Munster have pulled off what many thought was the impossible by securing the signature of former Rugby League star Brian Carney.
For ‘the faithful’ that will come as no surprise, but to the rest of the mere mortals this will come as quite a coup for the Southern Province.
Born in Cork 1976, Brian Carney is no stranger to Rugby Union having been educated at the famed Munster rugby school, Clongowes Wood College before heading to study at UCD in Dublin. Although UCD is a fantastic rugby university, Brian never played for the college team, rather he was a regular with local club Lansdowne RFC regularly turning out for their second and third teams.
It was while at Lansdowne where Brian Corrigan, a local club stalwart noticed Carneys potential and suggested his union game would improve if he played a spot of Rugby League over the summer months. Without further ado, Carney teamed up with the Dublin Blues Rugby League team where he was an instant success. It soon became apparent that Carneys low centre of gravity, pace and power were perfectly suited to Rugby League and within his first season he was drafted into the Irish Students team for the Four Nations.
His talents had not gone un-noticed, and at the end of the Students Four Nations, Shane Richardson of newly formed Super League team Gateshead Thunder, offered Brian a contract to play in Super League. Brian signed the contract and turned out for Gateshead in the 99 season. In 2001, despite only having 21 Super League appearances under his belt, Brian was signed by one of the biggest Rugby League clubs in the world, Wigan, as a direct replacement to Jason Robinson who was crossing codes to play Rugby Union.
In 2004 Brian became the first Irish man to represent Great Britain since ex St Helens hooker Tom McKinney who won the last of his 11 caps in 1957. Throughout his 5 years at Wigan, Brian won the hearts and respect of the Wigan fans with his try saving tackles and blistering line-breaks, attributes that would take him further a field before coming home to his native Cork.
In 2005 Brian shocked St Helens fans when he announced he would be leaving the club to ply his trade in the Australian National Rugby League. Speaking to Emerald Rugby about the move in 2005, Carney said:
« I finished with Wigan this year after 5 years and I’m off to Newcastle out in Australia. It’s a challenge to play week in week out at the highest level. Don’t get me wrong, Superleague is tremendous, the standard at the top is outstanding but it’s widely agreed that the NRL is consistently that little bit higher, so I want to try myself at that. »
Carney made a massive impact in Australia and became the fans favourite in the NRL. However Brian shocked Rugby League enthusiasts in January 2007, when he announced he would be retiring with immediate effect to return home.
In a statement Carney said:
« I have made this decision with a heavy heart and it has been a difficult decision for me to make. But I dearly want to get home to my family and I couldn’t act like a fraud by taking the club’s money when I knew in my heart I couldn’t see the year out. The boys are a great bunch of lads and I could not do it to them. Continuing on would have been for all the wrong reasons and I have never played the game for money. It has been for the challenge and I know my mind is not up for this new challenge. »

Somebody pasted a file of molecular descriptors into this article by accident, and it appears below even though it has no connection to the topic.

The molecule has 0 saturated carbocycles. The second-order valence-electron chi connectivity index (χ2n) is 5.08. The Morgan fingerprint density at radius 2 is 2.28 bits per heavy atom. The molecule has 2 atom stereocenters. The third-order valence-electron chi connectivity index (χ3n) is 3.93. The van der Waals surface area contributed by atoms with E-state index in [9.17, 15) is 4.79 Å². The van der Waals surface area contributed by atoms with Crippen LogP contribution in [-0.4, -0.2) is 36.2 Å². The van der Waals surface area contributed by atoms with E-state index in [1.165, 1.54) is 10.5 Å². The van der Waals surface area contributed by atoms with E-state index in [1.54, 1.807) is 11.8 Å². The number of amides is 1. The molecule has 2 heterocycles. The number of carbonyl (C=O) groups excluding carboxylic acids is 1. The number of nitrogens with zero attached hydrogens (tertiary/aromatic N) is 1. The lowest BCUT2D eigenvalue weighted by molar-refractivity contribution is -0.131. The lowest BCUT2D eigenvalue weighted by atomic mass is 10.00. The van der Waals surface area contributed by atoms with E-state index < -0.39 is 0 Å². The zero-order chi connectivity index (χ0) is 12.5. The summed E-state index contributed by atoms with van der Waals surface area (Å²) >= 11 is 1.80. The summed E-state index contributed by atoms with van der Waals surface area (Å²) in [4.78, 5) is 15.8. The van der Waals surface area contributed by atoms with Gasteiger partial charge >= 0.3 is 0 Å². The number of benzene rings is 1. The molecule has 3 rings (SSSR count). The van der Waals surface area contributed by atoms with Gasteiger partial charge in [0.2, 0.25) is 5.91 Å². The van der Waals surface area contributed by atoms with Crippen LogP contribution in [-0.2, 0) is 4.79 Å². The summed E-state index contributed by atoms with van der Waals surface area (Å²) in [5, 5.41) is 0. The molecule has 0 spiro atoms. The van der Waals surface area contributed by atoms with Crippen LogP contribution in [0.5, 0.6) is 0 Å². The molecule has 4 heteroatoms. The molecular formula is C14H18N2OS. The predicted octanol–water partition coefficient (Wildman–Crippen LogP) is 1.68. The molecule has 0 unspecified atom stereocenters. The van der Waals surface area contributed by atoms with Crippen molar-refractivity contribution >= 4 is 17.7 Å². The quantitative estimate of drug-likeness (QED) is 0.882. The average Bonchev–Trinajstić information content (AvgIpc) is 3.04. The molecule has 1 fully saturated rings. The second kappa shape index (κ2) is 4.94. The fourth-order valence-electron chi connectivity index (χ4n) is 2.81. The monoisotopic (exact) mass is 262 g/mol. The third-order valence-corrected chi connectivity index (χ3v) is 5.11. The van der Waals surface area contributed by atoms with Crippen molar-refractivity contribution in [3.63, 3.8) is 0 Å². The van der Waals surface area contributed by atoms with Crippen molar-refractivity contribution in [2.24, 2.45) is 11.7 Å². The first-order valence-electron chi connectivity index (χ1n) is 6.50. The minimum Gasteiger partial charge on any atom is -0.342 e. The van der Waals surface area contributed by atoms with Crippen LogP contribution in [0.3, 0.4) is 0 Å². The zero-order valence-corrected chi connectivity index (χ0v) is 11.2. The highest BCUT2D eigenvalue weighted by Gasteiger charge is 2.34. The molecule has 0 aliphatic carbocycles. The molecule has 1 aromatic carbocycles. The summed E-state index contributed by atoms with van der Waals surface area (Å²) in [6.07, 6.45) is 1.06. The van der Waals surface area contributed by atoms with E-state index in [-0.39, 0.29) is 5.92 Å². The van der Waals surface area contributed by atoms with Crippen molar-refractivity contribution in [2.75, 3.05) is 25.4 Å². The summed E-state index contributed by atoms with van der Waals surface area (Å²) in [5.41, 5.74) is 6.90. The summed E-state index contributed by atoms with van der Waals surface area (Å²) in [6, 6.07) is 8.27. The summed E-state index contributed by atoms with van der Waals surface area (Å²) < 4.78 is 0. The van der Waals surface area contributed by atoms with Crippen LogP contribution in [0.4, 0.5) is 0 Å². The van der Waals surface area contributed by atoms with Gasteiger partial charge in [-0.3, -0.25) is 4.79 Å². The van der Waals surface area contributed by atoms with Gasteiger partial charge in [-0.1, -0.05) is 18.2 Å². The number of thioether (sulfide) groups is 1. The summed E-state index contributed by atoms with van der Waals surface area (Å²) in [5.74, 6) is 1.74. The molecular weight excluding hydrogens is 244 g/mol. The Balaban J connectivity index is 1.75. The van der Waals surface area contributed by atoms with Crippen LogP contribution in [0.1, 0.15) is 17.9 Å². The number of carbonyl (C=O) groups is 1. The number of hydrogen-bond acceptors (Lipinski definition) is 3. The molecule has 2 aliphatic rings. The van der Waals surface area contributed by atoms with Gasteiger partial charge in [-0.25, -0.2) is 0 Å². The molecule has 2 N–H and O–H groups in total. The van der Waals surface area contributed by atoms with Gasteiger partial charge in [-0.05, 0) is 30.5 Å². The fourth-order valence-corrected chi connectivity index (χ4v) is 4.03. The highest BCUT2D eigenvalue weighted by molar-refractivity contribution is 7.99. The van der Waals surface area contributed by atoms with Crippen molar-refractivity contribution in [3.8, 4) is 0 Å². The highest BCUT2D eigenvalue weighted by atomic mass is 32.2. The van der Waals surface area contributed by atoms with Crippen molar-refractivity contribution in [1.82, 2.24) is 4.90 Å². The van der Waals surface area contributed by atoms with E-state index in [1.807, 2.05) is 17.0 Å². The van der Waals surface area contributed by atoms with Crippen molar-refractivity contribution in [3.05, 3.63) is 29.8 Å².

Immediately the rumour mill went into overdrive and if reports are to be believed, several League and Union clubs were in the race to get Carneys name on their books. However he was intent on returning to his native Cork, which meant there was only one real runner in the race.
On Friday 16th of March it was official, Brian Carney, former Rugby League superstar had signed a two year contract with Munster Rugby, just in time to be named in their Heineken Cup squad for the Quarter Finals.
Some years after Carney first converted to Rugby League, the IRFU issued a statement saying they would never lose another player like Brian Carney, and to their credit, they have been right. Brian Carney may have been the catalyst that awakened the IRFU to the wealth of talent that exists under their noses, the road has been long, but they eventually got their man.
Normally when a player signs for a club, particularly coming from Rugby League, I would be reluctant to sing their praises, however I’m going to make a special case for Brian Carney. I’ve been fortunate to meet him on a number of occasions, and have a mighty high opinion of him. Carney is a very loyal person blessed with the Munster work ethic. A no-nonsense character when it comes to his rugby, but get to know him away from the field and he has a superb sense of humour, I cannot help but feel he is a natural fit in a Munster squad and would not be surprised if Carney is included in the Irish Rugby World Cup squad in September, he really is that good. On the wing, the difference between Union and League are minimised, therefore I expect Carney will get into the groove pretty quickly.
As you have probably guessed, I am very excited with the prospect of Brian Carney in a Munster shirt, and I know he will be a fantastic addition to their Heineken Cup squad. Heineken Cup players and supporters take note, Munster have a secret weapon and in the ‘insightful’ words of eh… Robbie Williams. ‘Come and have a go if you think you’re hard enough…’
Manus Lappin is the Editor of Emerald Rugby, Ireland’s leading Rugby magazine. For more rugby coverage checkout http://www.emeraldrugby.com/ or pick up a copy of Emerald Rugby at your local newsagent.